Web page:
"In his razor-tight race for Arizona's open Senate seat, Republican nominee Jeff Flake -- a six-term U.S. congressman -- recently met behind closed doors with about a dozen leading businessmen in the state, including two powerful and respected CEOs: real-estate developer Mike Ingram and former Phoenix Suns owner Jerry Colangelo.
"Both businessmen supported Mr. Flake's opponent in the Republican primary (Mr. Flake won by 40 points), and both are pushing for federal financing of a road project that would stretch from Phoenix to Las Vegas. In the western part of the state, the 300-mile highway would bisect their 34,000-acre Douglas Ranch, where they have plans to develop a luxury hotel and upscale homes. A person who attended the meeting recalls that the two asked Mr. Flake: 'We need to know. Are you going to be an Arizona senator or a U.S. senator?'
"I'm told that Mr. Flake responded by saying that with the country facing a $16 trillion debt, dealing with that problem was his priority.
Good answer; wrong audience. The two CEOs still haven't endorsed Flake. In an interview Ingram confirmed the meeting and explained that the business executives in the room 'worry that Mr. Flake may not support business compared to [Rich] Carmona ... '"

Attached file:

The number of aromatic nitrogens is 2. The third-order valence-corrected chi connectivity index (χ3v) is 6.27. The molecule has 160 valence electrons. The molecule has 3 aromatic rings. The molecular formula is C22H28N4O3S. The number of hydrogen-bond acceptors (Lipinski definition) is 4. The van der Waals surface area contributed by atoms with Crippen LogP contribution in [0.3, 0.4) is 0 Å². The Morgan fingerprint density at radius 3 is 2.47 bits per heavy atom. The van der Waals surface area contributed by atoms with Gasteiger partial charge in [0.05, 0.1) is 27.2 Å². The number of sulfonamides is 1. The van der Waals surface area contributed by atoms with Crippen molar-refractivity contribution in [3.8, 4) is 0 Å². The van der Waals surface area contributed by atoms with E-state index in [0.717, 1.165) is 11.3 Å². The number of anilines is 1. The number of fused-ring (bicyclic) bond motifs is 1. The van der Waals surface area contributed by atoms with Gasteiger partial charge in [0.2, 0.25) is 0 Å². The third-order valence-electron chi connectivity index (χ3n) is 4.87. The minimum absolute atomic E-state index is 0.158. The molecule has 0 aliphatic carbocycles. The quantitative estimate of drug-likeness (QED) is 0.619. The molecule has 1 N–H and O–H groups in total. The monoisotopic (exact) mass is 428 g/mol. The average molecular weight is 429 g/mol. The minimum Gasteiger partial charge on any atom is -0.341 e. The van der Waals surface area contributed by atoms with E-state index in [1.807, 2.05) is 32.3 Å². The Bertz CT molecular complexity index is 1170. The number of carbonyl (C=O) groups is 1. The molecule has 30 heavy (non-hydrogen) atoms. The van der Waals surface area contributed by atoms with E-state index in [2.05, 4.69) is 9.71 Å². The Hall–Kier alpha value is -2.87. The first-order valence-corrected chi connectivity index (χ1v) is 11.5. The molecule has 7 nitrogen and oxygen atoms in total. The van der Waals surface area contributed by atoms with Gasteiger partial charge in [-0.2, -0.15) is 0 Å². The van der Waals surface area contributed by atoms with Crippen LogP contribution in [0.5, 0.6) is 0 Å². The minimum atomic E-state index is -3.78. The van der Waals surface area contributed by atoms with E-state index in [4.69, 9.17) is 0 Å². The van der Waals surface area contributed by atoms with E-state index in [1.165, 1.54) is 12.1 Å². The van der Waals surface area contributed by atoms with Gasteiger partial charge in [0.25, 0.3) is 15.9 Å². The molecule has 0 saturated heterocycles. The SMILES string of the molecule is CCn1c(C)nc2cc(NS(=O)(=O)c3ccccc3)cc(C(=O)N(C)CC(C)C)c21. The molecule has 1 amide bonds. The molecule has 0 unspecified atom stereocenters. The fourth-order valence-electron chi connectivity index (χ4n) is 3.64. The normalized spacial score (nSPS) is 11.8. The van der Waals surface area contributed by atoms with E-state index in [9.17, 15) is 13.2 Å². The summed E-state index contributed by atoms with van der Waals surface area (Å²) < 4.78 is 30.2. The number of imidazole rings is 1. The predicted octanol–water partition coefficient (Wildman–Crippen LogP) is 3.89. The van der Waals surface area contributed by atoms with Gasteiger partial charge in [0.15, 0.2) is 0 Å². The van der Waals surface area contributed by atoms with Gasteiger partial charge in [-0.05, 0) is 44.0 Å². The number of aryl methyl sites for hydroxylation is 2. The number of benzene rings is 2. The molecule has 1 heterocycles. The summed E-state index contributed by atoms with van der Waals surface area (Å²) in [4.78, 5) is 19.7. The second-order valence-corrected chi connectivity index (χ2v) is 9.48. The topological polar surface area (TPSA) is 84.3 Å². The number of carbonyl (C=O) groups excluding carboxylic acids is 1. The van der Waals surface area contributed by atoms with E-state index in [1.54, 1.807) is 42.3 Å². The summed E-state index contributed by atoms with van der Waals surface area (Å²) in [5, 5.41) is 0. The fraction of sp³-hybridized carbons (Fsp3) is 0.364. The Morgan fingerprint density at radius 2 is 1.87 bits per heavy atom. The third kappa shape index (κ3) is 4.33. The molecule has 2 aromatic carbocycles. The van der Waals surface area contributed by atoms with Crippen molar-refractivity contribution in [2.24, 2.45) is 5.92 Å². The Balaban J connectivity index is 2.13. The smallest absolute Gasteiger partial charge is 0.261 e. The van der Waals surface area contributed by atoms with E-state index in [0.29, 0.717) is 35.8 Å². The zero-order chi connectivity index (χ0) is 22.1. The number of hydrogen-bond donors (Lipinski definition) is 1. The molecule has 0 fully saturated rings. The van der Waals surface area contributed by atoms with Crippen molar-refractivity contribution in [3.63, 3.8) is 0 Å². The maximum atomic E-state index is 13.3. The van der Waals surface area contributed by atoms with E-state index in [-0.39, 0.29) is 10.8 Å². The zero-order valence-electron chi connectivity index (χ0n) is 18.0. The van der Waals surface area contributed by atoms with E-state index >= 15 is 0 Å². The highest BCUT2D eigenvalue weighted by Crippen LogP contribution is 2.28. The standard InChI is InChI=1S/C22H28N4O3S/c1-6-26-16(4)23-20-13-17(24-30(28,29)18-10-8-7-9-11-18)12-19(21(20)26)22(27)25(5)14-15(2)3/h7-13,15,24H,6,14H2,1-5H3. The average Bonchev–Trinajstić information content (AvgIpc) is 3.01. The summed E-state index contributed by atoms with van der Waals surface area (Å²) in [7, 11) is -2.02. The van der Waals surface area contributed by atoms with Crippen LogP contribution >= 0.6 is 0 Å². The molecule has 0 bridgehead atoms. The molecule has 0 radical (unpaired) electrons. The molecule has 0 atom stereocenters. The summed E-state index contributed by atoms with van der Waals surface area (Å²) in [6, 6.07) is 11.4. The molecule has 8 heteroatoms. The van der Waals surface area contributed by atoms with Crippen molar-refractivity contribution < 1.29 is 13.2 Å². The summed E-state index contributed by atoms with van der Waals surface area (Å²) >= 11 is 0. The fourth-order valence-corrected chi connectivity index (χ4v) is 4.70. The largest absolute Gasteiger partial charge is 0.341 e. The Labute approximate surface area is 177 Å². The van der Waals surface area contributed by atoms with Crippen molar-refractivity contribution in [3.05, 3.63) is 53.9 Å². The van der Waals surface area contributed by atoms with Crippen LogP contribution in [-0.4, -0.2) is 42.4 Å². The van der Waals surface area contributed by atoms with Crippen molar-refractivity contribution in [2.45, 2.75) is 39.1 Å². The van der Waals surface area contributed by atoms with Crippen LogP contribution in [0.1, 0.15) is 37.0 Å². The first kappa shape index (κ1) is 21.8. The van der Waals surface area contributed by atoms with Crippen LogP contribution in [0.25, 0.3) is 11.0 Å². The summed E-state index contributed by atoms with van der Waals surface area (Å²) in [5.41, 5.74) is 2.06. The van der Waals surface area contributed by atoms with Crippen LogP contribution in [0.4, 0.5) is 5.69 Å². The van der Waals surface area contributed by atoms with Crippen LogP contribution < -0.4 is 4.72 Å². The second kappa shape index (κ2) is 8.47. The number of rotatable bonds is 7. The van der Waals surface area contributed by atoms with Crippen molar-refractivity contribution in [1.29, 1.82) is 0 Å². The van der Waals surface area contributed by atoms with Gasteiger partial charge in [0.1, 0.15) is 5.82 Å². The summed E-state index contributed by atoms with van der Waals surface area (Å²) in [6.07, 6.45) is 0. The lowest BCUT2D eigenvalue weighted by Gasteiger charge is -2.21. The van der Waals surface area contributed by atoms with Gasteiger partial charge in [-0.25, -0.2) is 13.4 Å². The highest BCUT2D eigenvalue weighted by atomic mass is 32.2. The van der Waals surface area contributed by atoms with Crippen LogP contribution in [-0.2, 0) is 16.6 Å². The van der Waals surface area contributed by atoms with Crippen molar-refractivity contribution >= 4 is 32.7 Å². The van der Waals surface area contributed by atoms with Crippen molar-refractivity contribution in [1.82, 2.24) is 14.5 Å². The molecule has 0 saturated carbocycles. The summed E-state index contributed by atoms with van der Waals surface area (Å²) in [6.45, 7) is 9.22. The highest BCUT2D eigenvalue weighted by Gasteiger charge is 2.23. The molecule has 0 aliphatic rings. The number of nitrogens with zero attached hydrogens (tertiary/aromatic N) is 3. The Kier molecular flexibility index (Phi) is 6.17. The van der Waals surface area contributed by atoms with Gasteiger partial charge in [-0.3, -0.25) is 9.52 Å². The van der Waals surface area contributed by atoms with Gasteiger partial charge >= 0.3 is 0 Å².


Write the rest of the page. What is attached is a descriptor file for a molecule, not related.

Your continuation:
This report should surprise no one. Big business has often been at ideological odds with conservatism.
For example, many big businesses did business with the Soviet Union. A well-known example was Occidental Petroleum's Armand Hammer -- a major donor to the Republican Party, no less -- who did business whenever possible with Soviet dictators. And Pepsi-Cola began selling its product in the Soviet Union at the height of the Cold War.
How is one to explain the lack of conservative principles among big businessmen? There are two things at work here.
One is an absence of thought.
Whenever I read about multi-millionaire and billionaire businessmen advocating and financially supporting left-wing causes, I am reinforced in my belief that most businessmen are proficient at one thing: making money. I hasten to add this not a criticism. Most doctors are only proficient at practicing medicine, most lawyers are adept at practicing law and most baseball players know more about baseball than anything else.
That is the nature of most excellence. Nearly all people who achieve great success in their field do so because they have been preoccupied with succeeding in that field.
Dennis Prager is a SRN radio show host, contributing columnist for Townhall.com and author of his newest book, “The Ten Commandments: Still the Best Moral Code.”
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